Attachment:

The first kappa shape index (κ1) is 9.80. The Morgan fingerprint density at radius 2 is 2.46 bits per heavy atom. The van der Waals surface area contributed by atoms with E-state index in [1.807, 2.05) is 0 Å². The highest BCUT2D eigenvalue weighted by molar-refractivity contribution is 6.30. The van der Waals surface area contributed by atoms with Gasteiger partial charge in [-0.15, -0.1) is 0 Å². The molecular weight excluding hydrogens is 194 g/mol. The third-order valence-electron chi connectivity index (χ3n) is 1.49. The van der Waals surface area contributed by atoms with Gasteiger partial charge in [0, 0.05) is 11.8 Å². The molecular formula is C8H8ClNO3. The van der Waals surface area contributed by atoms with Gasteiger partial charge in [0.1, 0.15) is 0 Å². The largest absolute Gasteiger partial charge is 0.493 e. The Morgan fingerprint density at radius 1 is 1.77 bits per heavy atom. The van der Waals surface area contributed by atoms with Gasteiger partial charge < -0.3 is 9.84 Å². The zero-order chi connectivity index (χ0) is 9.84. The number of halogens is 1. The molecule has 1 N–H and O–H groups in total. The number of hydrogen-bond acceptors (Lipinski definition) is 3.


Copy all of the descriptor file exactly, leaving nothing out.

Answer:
The first kappa shape index (κ1) is 9.80. The Morgan fingerprint density at radius 2 is 2.46 bits per heavy atom. The van der Waals surface area contributed by atoms with E-state index in [1.807, 2.05) is 0 Å². The highest BCUT2D eigenvalue weighted by molar-refractivity contribution is 6.30. The van der Waals surface area contributed by atoms with Gasteiger partial charge in [-0.15, -0.1) is 0 Å². The molecular weight excluding hydrogens is 194 g/mol. The third-order valence-electron chi connectivity index (χ3n) is 1.49. The van der Waals surface area contributed by atoms with Gasteiger partial charge in [0, 0.05) is 11.8 Å². The molecular formula is C8H8ClNO3. The van der Waals surface area contributed by atoms with Gasteiger partial charge in [0.1, 0.15) is 0 Å². The largest absolute Gasteiger partial charge is 0.493 e. The Morgan fingerprint density at radius 1 is 1.77 bits per heavy atom. The van der Waals surface area contributed by atoms with Gasteiger partial charge < -0.3 is 9.84 Å². The zero-order chi connectivity index (χ0) is 9.84. The number of halogens is 1. The molecule has 1 N–H and O–H groups in total. The number of hydrogen-bond acceptors (Lipinski definition) is 3.